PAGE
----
“To Jaw-Jaw is better than to War-War.” This quote by Winston Churchill, British Statesman, opens the door to today’s article – Good communication skills (Jaw-Jaw) stops the destruction of relationships (War-War).

Part one: Raise your weapons

Mandy Moore and Matt Bernhart are planning their wedding. No, it’s more like Mandy and her mother are planning the wedding. No, it’s Matt’s mother, Sara Bernhart (AKA ‘Diamond Sue’) who has highjacked the wedding.

First blood was drawn when Diamond Sue declared, “the reception must be held at the Country Club.” Mandy’s father, an electrician, had reserved the Union Hall for the reception dinner. Unlike Matt’s family, owners of Bernhart Mercedes Dealership, Mandy’s family could not afford a Country Club soiree. The closer the wedding day, the thicker the tension grew between the betrothed.

And then, War-War.

“Matt,” Mandy snapped, “your mother is destroying my wedding!” Matt shot back, “I thought it was our wedding.” Mandy bristled, “Diamond Sue is destroying our wedding, and you’re too chicken to confront her.”

Matt barked, “my mother is controlling, but why can’t you bend just a little?” Mandy stepped closer to Matt and struck his chest hard with her right fist – “bend?” she roared. “Like I bend down and kiss Diamond Sue’s feet, or I bend the truth about that girl you kissed two days after we were engaged?”

Matt grabbed her hand, bent it back and screamed, “face it Mandy, you don’t love me- you love having power over me.”

“You’re hurting me,” Mandy yelped. Matt released his grip. Mandy stepped back and with a voice of steel said, “I hate your mother, I hate the silver spoon she stuck in your mouth, I hate this 3-carat ring she gave to you, but more than anything else, I hate a spineless man!” Mandy slipped off her engagement ring, dropped it on the floor and stomped on it. “The wedding’s off,” she shrieked.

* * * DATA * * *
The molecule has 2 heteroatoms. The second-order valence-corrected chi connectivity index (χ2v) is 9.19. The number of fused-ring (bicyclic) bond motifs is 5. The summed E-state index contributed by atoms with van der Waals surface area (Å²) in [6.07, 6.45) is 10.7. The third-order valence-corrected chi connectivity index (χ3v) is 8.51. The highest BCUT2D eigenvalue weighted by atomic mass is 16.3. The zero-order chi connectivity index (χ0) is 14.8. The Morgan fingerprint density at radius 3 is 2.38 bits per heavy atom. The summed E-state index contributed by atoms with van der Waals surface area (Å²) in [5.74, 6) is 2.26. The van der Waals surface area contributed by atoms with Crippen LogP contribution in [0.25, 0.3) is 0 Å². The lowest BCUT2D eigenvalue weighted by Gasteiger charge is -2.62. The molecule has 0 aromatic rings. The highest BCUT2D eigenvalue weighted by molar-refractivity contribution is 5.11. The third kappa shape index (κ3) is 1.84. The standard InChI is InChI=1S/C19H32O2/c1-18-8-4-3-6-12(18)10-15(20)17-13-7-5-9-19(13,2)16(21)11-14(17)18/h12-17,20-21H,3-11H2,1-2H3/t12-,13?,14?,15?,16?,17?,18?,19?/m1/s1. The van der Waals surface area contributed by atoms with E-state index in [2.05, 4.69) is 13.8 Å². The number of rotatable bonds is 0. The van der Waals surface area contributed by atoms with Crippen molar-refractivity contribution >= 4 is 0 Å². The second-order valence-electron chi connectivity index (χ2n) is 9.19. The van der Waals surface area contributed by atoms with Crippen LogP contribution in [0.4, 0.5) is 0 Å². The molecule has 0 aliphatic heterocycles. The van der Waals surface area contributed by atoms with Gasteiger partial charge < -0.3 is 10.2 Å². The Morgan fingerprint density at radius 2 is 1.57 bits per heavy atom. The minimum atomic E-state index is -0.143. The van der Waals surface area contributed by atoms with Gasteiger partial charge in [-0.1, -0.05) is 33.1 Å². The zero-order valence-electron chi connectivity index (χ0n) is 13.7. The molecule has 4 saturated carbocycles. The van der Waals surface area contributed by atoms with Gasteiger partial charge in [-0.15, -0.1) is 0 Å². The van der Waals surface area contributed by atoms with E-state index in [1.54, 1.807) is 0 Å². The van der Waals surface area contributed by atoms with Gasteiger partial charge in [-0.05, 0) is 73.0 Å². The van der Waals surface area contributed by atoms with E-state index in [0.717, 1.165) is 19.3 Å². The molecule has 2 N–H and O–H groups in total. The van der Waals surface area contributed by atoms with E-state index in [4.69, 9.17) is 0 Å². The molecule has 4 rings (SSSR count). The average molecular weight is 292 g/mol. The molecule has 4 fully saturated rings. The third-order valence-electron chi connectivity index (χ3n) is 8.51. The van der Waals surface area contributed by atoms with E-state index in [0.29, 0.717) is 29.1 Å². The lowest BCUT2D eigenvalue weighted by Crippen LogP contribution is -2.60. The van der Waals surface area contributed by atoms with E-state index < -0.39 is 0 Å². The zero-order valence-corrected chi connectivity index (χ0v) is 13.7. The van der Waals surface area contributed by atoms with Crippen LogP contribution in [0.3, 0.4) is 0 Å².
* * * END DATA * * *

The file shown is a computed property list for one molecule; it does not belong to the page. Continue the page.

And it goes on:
The next day, Matt got up and checked his emails and social media. What he saw chilled his blood. His best friend posted, “how can you be so abusive to Mandy? I told her to get a restraining order against you.” As Matt waded through the mound of hostile e-mails, he knew he needed help. He called Dr. Wade, a psychologist, who had a 1 p.m. opening.

Part two: A plan for peace

Dr. Wade asked, “Has Mandy ever called the wedding off before?” Matt said, “Yes, twice before.” Dr. Wade continued, “When she called it off, who did the work to repair the relationship?” Matt replied, “I did, Mandy never believed she had done anything wrong.”

Dr. Wade said, “Many couples like you have an unhealthy power dynamic – the one who threatens to leave holds the most power. In healthy relationships, power is equally shared, and both work together to fix problems.” Matt asked, “What can I do?” Dr. Wade replied, “I going to teach you the skill of confrontation.” “I hate confrontation,” Matt said. “Everyone hates confrontation,” said Dr. Wade, “they believe – wrongly – that confrontation contains anger. Confrontation is like rain for a forest: essential for growth. It begins with the word, “I.” For your mother, try saying, “I am upset over your demand that the dinner be at the Country Club – Mandy and I are the ones to

Dr. Richard Elghammer is a clinical psychologist in Danville and practices at the Elghammer Family Center. He received specialty training in child, adolescent and family psychology at Riley’s Children’s Hospital in Indianapolis, and completed his clinical internship at Indiana University School of Medicine.

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